Baring the soul of who we are to others we do not even know

Print

With the messages I am getting in email and twitter accounts maybe “someone” knows me better than myself.  Advertisements, messages, promotions, and efforts targeted towards me with their comfy questions or appeals are based on the knowledge I have shared with my searches, emails, and interaction in the universe of electronic communication.

In the old days, I would get the phone calls and the junk mail based on preferences of politics and likes with signing up on mailing lists with various groups.  But that has all changed.  It has been four years since I received a laptop and begun my presence on the Internet.  I took the initiative to start a Twitter account, have a blog, and to communicate in a way that has revolutionized my efforts to effect change in the community and state I live in.  But what have I given up?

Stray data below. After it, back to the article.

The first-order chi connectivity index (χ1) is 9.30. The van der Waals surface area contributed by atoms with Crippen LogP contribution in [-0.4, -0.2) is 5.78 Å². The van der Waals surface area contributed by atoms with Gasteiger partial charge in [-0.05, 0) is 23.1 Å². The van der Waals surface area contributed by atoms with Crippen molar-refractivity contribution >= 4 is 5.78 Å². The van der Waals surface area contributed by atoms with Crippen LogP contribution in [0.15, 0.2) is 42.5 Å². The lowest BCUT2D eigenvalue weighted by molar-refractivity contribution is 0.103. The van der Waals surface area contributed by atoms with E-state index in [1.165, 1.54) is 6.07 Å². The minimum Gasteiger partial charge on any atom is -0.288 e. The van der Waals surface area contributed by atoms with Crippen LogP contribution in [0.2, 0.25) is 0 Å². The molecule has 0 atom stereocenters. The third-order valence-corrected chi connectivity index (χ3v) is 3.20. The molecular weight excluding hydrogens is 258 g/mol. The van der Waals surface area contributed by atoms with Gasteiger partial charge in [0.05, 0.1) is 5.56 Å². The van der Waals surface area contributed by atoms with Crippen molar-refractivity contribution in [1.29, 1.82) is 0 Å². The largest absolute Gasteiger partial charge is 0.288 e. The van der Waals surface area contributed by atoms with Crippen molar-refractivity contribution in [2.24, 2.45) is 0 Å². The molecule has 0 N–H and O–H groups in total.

I am still trying to figure that out for myself.  I have an idea or two.  A fact I have taken into consideration is the following stated in 1968:

Arthur R. Miller, professor of law at the University of Michigan, has said: “The computer, with its insatiable appetite for information, its ‘image’ of infallibility, its inability to forget anything that has been put into it, may become the heart of a surveillance system that will turn society into a transparent world in which our home, our finances, our associations, our mental and physical condition are bared to the most casual observer.”